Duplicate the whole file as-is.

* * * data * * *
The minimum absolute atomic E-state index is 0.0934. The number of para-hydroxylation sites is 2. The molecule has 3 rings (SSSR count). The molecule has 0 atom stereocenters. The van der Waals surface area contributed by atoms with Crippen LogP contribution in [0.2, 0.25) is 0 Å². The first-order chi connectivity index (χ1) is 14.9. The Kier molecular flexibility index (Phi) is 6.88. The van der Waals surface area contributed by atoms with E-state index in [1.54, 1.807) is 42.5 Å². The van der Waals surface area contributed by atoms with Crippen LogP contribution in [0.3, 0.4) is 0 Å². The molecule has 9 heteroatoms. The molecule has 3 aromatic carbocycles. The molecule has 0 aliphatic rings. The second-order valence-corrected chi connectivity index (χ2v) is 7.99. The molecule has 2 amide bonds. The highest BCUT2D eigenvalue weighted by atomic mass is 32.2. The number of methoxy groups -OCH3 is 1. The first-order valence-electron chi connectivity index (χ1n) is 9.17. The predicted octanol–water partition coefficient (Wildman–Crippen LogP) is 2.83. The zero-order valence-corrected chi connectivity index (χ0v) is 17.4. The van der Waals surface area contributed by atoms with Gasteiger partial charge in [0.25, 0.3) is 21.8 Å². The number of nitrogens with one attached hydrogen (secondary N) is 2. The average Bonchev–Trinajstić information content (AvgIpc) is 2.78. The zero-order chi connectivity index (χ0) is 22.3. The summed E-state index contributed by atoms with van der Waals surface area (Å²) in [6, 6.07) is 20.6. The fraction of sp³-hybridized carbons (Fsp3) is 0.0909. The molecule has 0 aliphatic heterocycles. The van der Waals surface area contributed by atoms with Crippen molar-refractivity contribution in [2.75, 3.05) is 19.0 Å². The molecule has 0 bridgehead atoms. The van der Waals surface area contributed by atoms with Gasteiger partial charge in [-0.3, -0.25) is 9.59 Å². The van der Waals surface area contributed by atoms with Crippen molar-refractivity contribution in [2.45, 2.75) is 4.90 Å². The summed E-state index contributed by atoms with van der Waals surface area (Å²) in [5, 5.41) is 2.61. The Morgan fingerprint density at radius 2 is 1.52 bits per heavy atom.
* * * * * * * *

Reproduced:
The minimum absolute atomic E-state index is 0.0934. The number of para-hydroxylation sites is 2. The molecule has 3 rings (SSSR count). The molecule has 0 atom stereocenters. The van der Waals surface area contributed by atoms with Crippen LogP contribution in [0.2, 0.25) is 0 Å². The first-order chi connectivity index (χ1) is 14.9. The Kier molecular flexibility index (Phi) is 6.88. The van der Waals surface area contributed by atoms with E-state index in [1.54, 1.807) is 42.5 Å². The van der Waals surface area contributed by atoms with Crippen LogP contribution in [0.3, 0.4) is 0 Å². The molecule has 9 heteroatoms. The molecule has 3 aromatic carbocycles. The molecule has 0 aliphatic rings. The second-order valence-corrected chi connectivity index (χ2v) is 7.99. The molecule has 2 amide bonds. The highest BCUT2D eigenvalue weighted by atomic mass is 32.2. The number of methoxy groups -OCH3 is 1. The first-order valence-electron chi connectivity index (χ1n) is 9.17. The predicted octanol–water partition coefficient (Wildman–Crippen LogP) is 2.83. The zero-order valence-corrected chi connectivity index (χ0v) is 17.4. The van der Waals surface area contributed by atoms with Gasteiger partial charge in [0.25, 0.3) is 21.8 Å². The number of nitrogens with one attached hydrogen (secondary N) is 2. The average Bonchev–Trinajstić information content (AvgIpc) is 2.78. The zero-order chi connectivity index (χ0) is 22.3. The summed E-state index contributed by atoms with van der Waals surface area (Å²) in [6, 6.07) is 20.6. The fraction of sp³-hybridized carbons (Fsp3) is 0.0909. The molecule has 0 aliphatic heterocycles. The van der Waals surface area contributed by atoms with Crippen molar-refractivity contribution in [2.75, 3.05) is 19.0 Å². The molecule has 0 bridgehead atoms. The van der Waals surface area contributed by atoms with Gasteiger partial charge in [-0.3, -0.25) is 9.59 Å². The van der Waals surface area contributed by atoms with Crippen molar-refractivity contribution in [2.45, 2.75) is 4.90 Å². The summed E-state index contributed by atoms with van der Waals surface area (Å²) in [5, 5.41) is 2.61. The Morgan fingerprint density at radius 2 is 1.52 bits per heavy atom.